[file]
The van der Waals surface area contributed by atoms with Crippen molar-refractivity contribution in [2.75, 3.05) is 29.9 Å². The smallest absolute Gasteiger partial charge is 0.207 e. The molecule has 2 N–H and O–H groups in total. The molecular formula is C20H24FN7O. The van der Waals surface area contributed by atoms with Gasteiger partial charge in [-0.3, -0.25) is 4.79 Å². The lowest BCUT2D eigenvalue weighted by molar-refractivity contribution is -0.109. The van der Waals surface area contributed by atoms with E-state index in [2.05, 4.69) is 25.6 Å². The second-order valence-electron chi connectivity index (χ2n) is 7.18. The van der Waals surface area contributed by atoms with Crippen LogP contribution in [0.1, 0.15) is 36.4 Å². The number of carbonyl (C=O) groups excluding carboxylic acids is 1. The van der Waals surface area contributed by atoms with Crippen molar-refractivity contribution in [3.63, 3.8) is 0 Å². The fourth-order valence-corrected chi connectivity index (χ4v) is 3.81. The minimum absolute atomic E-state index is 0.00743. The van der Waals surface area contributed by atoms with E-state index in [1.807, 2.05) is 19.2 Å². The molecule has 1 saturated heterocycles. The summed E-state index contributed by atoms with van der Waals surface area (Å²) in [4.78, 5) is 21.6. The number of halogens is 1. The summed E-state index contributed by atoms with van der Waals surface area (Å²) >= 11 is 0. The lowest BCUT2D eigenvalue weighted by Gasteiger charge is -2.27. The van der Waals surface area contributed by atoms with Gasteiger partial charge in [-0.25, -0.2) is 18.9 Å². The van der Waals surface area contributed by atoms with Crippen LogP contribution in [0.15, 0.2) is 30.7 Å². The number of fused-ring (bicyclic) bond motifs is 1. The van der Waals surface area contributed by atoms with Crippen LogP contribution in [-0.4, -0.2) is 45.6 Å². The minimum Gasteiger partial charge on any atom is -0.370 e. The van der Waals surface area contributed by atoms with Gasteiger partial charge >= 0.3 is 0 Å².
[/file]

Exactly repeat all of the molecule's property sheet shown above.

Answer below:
The van der Waals surface area contributed by atoms with Crippen molar-refractivity contribution in [2.75, 3.05) is 29.9 Å². The smallest absolute Gasteiger partial charge is 0.207 e. The molecule has 2 N–H and O–H groups in total. The molecular formula is C20H24FN7O. The van der Waals surface area contributed by atoms with Gasteiger partial charge in [-0.3, -0.25) is 4.79 Å². The lowest BCUT2D eigenvalue weighted by molar-refractivity contribution is -0.109. The van der Waals surface area contributed by atoms with E-state index in [2.05, 4.69) is 25.6 Å². The second-order valence-electron chi connectivity index (χ2n) is 7.18. The van der Waals surface area contributed by atoms with Crippen LogP contribution in [0.1, 0.15) is 36.4 Å². The number of carbonyl (C=O) groups excluding carboxylic acids is 1. The van der Waals surface area contributed by atoms with Crippen molar-refractivity contribution in [3.63, 3.8) is 0 Å². The fourth-order valence-corrected chi connectivity index (χ4v) is 3.81. The minimum absolute atomic E-state index is 0.00743. The van der Waals surface area contributed by atoms with E-state index in [1.807, 2.05) is 19.2 Å². The molecule has 1 saturated heterocycles. The summed E-state index contributed by atoms with van der Waals surface area (Å²) in [4.78, 5) is 21.6. The number of halogens is 1. The summed E-state index contributed by atoms with van der Waals surface area (Å²) >= 11 is 0. The lowest BCUT2D eigenvalue weighted by Gasteiger charge is -2.27. The van der Waals surface area contributed by atoms with Gasteiger partial charge in [-0.25, -0.2) is 18.9 Å². The van der Waals surface area contributed by atoms with Crippen LogP contribution in [0.15, 0.2) is 30.7 Å². The number of fused-ring (bicyclic) bond motifs is 1. The van der Waals surface area contributed by atoms with Crippen LogP contribution in [-0.4, -0.2) is 45.6 Å². The minimum Gasteiger partial charge on any atom is -0.370 e. The van der Waals surface area contributed by atoms with Gasteiger partial charge >= 0.3 is 0 Å².